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Students gain first-hand knowledge about venture capital

Students compete in VCIC

There is no education like experience. And thanks to global Venture Capital Investment Competition (VCIC), students get it at UNC Kenan-Flagler.

“Students play the role of a managing director at a venture firm, structuring term sheets, building a cap chart, and negotiating with founders,” says Hubie Haywood (MD/MBA ’20), a member of UNC Kenan-Flagler’s VCIC team in 2019. “For anyone interested in venture capital or startups, VCIC is the perfect way to gain the experience that no class can provide.”

That is the intention of Patrick Vernon (MBA ’03), clinical associate professor of strategy and entrepreneurship and director of venture initiatives at UNC Kenan-Flagler. He began running the competition while earning his MBA. Created in 1998 for MBAs to learn about venture funding through five events in the U.S., VCIC has evolved into a network of 50 events in 13 countries that includes 78 MBA programs and serves more than 1,200 students annually.

“VCIC is valuable to students because it’s real people doing real things,” says Vernon. “Venture capital is a unique industry, one that students don’t easily get access to. Having real startups pitching to students and offering students access to venture capitalists makes for a dynamic and intellectually stimulating event.”

The tables are turned, with students playing the role of venture capitalists (VCs) and real-world startups presenting to the “VCs.” The competition judges are venture capitalists who come to VCIC to reconnect with their alma maters, network with other VCs and get a peek at early stage startups as well as bright students.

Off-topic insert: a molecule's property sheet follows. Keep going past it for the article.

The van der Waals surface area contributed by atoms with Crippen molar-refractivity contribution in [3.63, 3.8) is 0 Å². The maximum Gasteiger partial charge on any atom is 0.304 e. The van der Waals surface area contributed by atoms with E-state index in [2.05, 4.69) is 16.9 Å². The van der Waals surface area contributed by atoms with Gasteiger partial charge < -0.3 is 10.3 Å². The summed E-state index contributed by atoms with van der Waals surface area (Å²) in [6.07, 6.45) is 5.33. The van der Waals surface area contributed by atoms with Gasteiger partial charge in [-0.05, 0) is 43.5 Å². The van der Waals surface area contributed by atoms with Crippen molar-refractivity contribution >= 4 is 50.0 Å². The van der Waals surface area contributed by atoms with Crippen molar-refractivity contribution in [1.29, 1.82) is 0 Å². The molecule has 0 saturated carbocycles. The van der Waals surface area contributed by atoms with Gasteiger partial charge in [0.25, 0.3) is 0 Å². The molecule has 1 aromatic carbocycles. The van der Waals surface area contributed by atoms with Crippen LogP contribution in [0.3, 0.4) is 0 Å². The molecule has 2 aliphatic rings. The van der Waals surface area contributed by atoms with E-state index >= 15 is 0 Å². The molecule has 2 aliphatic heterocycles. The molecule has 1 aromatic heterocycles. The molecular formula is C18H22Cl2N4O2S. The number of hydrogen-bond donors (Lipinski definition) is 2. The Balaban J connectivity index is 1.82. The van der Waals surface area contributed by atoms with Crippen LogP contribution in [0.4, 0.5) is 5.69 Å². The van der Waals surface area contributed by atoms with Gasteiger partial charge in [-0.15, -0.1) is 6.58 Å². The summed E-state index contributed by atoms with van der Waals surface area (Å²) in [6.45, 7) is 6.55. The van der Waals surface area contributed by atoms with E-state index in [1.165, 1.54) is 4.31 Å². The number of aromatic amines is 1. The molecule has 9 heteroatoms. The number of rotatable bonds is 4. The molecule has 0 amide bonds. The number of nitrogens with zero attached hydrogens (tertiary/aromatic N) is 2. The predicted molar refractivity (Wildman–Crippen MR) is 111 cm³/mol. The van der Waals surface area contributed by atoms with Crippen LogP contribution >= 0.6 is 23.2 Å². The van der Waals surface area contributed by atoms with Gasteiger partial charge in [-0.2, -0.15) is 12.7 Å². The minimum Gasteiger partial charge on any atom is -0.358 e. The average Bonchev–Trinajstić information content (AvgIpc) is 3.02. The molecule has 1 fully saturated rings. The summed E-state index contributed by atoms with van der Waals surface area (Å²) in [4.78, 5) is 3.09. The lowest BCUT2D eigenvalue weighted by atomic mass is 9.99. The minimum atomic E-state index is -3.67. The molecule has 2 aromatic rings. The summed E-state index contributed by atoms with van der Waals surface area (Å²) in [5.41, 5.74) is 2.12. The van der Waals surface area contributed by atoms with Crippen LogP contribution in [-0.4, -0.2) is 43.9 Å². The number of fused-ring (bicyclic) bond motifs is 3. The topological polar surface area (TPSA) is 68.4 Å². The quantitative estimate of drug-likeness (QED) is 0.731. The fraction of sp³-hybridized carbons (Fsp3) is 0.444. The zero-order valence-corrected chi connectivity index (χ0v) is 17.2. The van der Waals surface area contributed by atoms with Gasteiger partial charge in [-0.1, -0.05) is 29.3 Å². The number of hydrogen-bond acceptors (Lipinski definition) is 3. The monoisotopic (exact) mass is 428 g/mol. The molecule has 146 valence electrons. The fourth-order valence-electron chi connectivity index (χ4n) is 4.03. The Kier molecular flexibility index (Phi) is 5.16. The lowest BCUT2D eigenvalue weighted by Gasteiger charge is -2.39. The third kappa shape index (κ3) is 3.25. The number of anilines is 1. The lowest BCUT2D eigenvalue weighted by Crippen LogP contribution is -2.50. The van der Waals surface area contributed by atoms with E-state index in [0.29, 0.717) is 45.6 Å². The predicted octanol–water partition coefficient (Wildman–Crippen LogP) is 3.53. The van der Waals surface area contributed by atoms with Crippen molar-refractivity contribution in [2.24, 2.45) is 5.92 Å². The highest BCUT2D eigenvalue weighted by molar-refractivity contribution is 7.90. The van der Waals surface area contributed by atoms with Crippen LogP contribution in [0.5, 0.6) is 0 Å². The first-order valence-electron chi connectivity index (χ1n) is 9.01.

One of those bright students is Nelson Fleming (MBA ’20). With a background in the construction industry, he had no real exposure to startups or venture capital prior to VCIC. “Since being introduced to venture capital and entrepreneurship through the competition, I landed an internship with a venture capital firm in the area and plan to pursue venture capital as a career at some point in the near future,” says Fleming. “It has been by far and away the most valuable learning experience I’ve had to-date as an MBA student.”

In 2014, Vernon added an annual undergraduate VCIC and 34 U.S. universities competed in 2019. “There is a lot of demand for undergraduate entrepreneurship classes,” he says. “And while many schools now have entrepreneurship majors, very few have specialized classes in venture capital.” For many undergraduate students, VCIC is the only place they can learn about venture capital. “VCIC offers undergraduates the ability to learn about what is happening today in venture capital through very practical, real experience,” says Vernon.

Sunny Sun (BSBA ’20) competed on UNC’s 2019 team. “VCIC gives a unique and hands-on chance to understand entrepreneurial finance but all transferrable skillsets required are coming from classes I took at UNC Kenan-Flagler, the fantastic guest speakers our professors brought from industry, and essentially all of the best help I received from my professors,” she says.

While Sun’s focus is on investment banking and investment management, she says, “VCIC gives me a new lens to evaluate business through an entrepreneurial mindset.”

Haywood developed an appreciation for venture capital and the role it plays in commerce.  “As someone with little experience in the startup and venture finance world, the VCIC competition offered me and my teammates a crash course,” he says. “We learned on the fly, building a bit more knowledge with every deck, pitch, practice session and round of the competition. Even without taking a single class, I now feel as though I could intern at a venture capital firm because of VCIC.”